Feedback loops are essential to every learning system. And the faster the feedback, the more accurate, actionable and impactful are the improvement of processes and outcomes.

Think about the speed with which Amazon, eBay, and other internet vendors understand your needs and tailor to them. Think of the continuous feedback sought by every company that interfaces with consumers, and how effectively many use that feedback. Also think of what happens when the feedback is ignored. In 1999, the Institute of Medicine (IOM) published the first in a series of reports on the Quality of Health Care in America. A key finding was the lack of systematic measurement and feedback on the quality of care delivered by clinicians.

As a result, the IOM proposed to prioritize areas of focus, including the most common chronic conditions. In early 2004, the IOM hosted the 1st Annual Crossing the Quality Chasm Summit and published a report of its proceedings. Much like the original report, the Summit recommended that measurement of the quality of care for a small number of highly prevalent chronic conditions was an essential step.

Many organizations participated in this Summit and made bold and definitive statements about the path forward. It’s important to note that there never was a second summit. And just about 10 years later, the state of reporting on these chronic conditions is abysmal. In fact, the state of reporting on quality of care delivered by clinicians in ambulatory settings is shamefully lacking.

A few months ago the Health Care Incentives Improvement Institute, along with Catalyst for Payment Reform, published a state by state report card on the availability of pricing information to residents of each state. That report showed that only two states in the U.S. received an A for price transparency with 29 graded F. Today we are following up that report with a companion that highlights the availability of information on the quality of care delivered by physicians. Had we focused tightly on the priority areas identified by the IOM, the scores would have been worse than they are. As it is, only two states get an A and 40 get a F. The results are, incredibly, worse than for the availability of pricing information.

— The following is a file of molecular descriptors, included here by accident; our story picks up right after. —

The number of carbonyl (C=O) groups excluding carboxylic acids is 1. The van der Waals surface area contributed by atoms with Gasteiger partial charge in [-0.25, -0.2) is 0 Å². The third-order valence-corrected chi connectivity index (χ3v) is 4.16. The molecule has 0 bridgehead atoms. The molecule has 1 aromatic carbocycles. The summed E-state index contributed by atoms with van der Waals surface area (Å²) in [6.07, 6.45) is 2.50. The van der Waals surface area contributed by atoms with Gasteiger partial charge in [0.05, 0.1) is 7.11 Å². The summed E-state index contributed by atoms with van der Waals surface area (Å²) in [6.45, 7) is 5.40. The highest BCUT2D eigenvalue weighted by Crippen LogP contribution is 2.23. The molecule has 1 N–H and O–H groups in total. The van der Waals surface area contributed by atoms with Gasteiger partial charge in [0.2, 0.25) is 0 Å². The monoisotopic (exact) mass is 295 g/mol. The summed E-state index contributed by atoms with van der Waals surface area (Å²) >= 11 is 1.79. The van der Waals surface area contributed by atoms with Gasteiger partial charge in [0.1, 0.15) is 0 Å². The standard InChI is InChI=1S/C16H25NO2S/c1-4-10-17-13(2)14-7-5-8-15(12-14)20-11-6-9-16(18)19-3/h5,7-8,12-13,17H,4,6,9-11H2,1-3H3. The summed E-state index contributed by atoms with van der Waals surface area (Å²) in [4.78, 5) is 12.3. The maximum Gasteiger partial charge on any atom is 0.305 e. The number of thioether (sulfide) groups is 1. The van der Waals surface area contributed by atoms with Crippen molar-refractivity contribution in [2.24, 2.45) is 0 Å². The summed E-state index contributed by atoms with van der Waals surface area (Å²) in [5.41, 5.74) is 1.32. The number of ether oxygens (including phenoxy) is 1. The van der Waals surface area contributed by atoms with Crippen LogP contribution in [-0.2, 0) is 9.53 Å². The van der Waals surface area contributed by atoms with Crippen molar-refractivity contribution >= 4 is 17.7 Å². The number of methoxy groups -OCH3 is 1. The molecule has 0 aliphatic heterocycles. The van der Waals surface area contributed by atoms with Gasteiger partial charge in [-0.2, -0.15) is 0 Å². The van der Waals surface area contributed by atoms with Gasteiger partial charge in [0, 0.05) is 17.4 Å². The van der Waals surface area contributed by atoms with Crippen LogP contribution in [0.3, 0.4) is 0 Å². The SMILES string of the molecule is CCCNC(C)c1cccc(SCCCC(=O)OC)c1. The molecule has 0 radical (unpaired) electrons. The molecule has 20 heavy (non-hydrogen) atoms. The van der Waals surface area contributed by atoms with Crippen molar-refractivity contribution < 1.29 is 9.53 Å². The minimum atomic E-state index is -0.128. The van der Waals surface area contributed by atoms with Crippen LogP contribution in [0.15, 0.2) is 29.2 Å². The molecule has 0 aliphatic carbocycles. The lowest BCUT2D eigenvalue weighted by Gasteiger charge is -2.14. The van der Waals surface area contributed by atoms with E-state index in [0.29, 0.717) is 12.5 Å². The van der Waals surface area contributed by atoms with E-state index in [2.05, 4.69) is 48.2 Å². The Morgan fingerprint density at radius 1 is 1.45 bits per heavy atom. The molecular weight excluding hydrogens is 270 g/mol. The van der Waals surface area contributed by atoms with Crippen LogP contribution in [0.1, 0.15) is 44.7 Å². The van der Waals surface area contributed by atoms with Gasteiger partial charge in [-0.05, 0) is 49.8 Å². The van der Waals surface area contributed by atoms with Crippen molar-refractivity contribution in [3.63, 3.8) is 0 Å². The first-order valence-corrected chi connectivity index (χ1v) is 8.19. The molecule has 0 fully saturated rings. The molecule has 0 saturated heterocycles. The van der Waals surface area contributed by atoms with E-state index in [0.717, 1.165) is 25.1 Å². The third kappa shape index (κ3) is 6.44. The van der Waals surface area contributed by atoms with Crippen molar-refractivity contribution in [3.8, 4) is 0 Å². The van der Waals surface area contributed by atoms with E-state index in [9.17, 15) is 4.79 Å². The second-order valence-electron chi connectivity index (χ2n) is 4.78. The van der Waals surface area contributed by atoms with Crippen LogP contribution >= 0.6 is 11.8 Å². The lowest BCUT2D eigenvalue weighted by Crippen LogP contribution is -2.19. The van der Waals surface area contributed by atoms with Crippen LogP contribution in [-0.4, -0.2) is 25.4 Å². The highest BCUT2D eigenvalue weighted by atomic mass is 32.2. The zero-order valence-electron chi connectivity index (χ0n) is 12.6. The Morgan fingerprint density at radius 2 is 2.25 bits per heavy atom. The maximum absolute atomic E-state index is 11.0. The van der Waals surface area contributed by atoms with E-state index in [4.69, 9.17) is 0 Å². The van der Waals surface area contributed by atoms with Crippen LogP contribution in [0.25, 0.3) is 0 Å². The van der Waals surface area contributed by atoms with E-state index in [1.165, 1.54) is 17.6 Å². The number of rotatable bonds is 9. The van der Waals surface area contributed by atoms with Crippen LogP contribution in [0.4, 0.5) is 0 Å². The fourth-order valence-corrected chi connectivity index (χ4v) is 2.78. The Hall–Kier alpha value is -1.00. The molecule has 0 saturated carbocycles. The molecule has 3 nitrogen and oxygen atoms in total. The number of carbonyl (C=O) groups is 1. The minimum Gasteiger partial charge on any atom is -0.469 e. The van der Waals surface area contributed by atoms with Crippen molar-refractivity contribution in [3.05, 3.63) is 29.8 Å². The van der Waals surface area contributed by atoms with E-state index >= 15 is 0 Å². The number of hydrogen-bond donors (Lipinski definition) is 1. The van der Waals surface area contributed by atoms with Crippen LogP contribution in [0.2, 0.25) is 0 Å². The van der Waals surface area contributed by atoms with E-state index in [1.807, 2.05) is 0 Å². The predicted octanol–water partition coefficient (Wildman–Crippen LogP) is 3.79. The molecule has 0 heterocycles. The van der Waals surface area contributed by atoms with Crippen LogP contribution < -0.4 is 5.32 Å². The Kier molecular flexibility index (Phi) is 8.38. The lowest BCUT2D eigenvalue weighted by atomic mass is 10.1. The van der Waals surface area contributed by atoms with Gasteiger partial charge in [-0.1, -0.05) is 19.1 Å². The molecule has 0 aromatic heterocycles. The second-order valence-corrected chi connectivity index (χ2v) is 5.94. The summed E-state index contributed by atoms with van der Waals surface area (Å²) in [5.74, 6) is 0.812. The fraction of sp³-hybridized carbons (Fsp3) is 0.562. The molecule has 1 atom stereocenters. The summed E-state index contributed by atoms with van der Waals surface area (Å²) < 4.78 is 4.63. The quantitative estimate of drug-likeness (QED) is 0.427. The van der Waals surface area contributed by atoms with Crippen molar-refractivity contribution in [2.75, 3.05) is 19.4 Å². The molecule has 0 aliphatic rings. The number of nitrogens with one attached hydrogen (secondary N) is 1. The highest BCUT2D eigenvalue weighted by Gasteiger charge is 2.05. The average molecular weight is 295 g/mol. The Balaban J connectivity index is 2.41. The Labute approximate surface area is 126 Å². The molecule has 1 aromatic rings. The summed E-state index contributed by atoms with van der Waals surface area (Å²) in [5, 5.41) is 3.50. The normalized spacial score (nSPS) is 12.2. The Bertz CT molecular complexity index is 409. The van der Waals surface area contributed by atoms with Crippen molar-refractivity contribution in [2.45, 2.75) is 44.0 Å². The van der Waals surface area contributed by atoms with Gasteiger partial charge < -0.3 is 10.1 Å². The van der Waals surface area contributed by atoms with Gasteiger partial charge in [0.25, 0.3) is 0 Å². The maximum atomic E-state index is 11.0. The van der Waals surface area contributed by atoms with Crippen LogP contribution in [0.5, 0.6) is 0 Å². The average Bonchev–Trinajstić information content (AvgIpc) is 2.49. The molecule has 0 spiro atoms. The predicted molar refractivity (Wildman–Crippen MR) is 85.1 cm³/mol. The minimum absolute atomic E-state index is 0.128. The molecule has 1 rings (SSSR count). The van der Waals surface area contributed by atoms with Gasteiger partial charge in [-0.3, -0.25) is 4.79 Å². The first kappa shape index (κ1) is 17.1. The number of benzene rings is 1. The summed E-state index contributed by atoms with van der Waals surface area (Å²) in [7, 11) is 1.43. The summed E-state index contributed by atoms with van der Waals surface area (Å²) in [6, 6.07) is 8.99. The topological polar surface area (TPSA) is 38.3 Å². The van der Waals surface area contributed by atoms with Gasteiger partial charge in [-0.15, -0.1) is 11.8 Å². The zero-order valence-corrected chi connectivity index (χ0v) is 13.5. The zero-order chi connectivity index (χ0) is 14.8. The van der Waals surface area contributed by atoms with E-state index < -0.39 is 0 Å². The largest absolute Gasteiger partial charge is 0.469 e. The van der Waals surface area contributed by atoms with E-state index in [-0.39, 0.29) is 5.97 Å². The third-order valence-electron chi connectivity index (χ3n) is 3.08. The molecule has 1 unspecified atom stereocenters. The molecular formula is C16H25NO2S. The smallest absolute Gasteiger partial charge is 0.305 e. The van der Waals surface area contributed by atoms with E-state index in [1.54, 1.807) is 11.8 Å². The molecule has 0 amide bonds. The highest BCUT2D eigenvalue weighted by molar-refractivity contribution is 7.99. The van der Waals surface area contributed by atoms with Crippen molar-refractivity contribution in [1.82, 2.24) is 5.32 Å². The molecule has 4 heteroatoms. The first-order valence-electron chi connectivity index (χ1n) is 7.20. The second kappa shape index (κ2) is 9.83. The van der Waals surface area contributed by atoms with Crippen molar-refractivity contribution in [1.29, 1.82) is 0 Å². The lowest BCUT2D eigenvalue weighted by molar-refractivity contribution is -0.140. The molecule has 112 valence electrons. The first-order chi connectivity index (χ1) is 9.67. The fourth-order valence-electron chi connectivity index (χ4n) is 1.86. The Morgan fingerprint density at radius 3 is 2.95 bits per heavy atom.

We spend our days and evenings discussing the woeful state of health care in America. We lament that quality isn’t improving enough, that costs are too high, that patients are left to fend for themselves. And all those statements are true enough, but how in the world can and should we expect the quality of care to get better if we don’t measure it and report it? How can we expect clinicians to improve without feedback loops?

Our decade of experience working with clinicians on Bridges to Excellence shows very clearly and unequivocally that when clinicians are provided actionable and timely feedback loops their performance improves. We’ve also shown that better quality of care for patients with chronic conditions is also more affordable care.

So here are the real questions to ponder: Where are all those champions that signed up to forge ahead in early 2004? Why haven’t they devoted all their energy and might to change health care in America? Because the truth is that they haven’t. The promises they made, as it appears today, were empty.

In “To Err is Human,” the IOM asks us to look at ourselves in the mirror because we are the problem and only we can be the solution. Our second report card provides a mirror to all and what it shows isn’t pretty. We can and must do better. Some are, such as the Aligning Forces communities supported by the Robert Wood Johnson Foundation. But it’s not enough, not close. So many came on those cold January days a decade ago, and only a few stuck to their commitments. Today, we see the result of that lack of commitment and all should bow their heads in shame.